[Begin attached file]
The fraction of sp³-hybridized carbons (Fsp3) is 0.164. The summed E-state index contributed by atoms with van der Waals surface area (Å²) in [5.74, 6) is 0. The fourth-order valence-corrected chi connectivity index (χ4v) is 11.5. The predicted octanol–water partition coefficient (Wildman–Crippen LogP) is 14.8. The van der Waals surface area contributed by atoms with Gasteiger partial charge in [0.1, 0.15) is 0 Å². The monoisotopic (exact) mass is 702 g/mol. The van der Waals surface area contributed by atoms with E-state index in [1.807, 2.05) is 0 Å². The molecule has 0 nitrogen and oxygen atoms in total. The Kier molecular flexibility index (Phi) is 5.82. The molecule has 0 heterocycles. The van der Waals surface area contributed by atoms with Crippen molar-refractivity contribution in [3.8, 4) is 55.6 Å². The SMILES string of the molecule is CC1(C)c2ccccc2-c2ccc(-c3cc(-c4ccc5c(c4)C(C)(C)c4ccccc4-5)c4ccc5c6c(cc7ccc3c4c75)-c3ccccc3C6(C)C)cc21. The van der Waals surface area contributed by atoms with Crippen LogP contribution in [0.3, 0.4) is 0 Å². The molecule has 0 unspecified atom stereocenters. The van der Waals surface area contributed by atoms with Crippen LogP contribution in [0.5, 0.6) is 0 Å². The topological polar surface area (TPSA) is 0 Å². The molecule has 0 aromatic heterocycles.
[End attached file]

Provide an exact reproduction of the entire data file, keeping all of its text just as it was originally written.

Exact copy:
The fraction of sp³-hybridized carbons (Fsp3) is 0.164. The summed E-state index contributed by atoms with van der Waals surface area (Å²) in [5.74, 6) is 0. The fourth-order valence-corrected chi connectivity index (χ4v) is 11.5. The predicted octanol–water partition coefficient (Wildman–Crippen LogP) is 14.8. The van der Waals surface area contributed by atoms with Gasteiger partial charge in [0.1, 0.15) is 0 Å². The monoisotopic (exact) mass is 702 g/mol. The van der Waals surface area contributed by atoms with E-state index in [1.807, 2.05) is 0 Å². The molecule has 0 nitrogen and oxygen atoms in total. The Kier molecular flexibility index (Phi) is 5.82. The molecule has 0 heterocycles. The van der Waals surface area contributed by atoms with Crippen molar-refractivity contribution in [3.8, 4) is 55.6 Å². The SMILES string of the molecule is CC1(C)c2ccccc2-c2ccc(-c3cc(-c4ccc5c(c4)C(C)(C)c4ccccc4-5)c4ccc5c6c(cc7ccc3c4c75)-c3ccccc3C6(C)C)cc21. The van der Waals surface area contributed by atoms with Crippen LogP contribution in [0.3, 0.4) is 0 Å². The molecule has 0 unspecified atom stereocenters. The van der Waals surface area contributed by atoms with Crippen LogP contribution in [0.5, 0.6) is 0 Å². The topological polar surface area (TPSA) is 0 Å². The molecule has 0 aromatic heterocycles.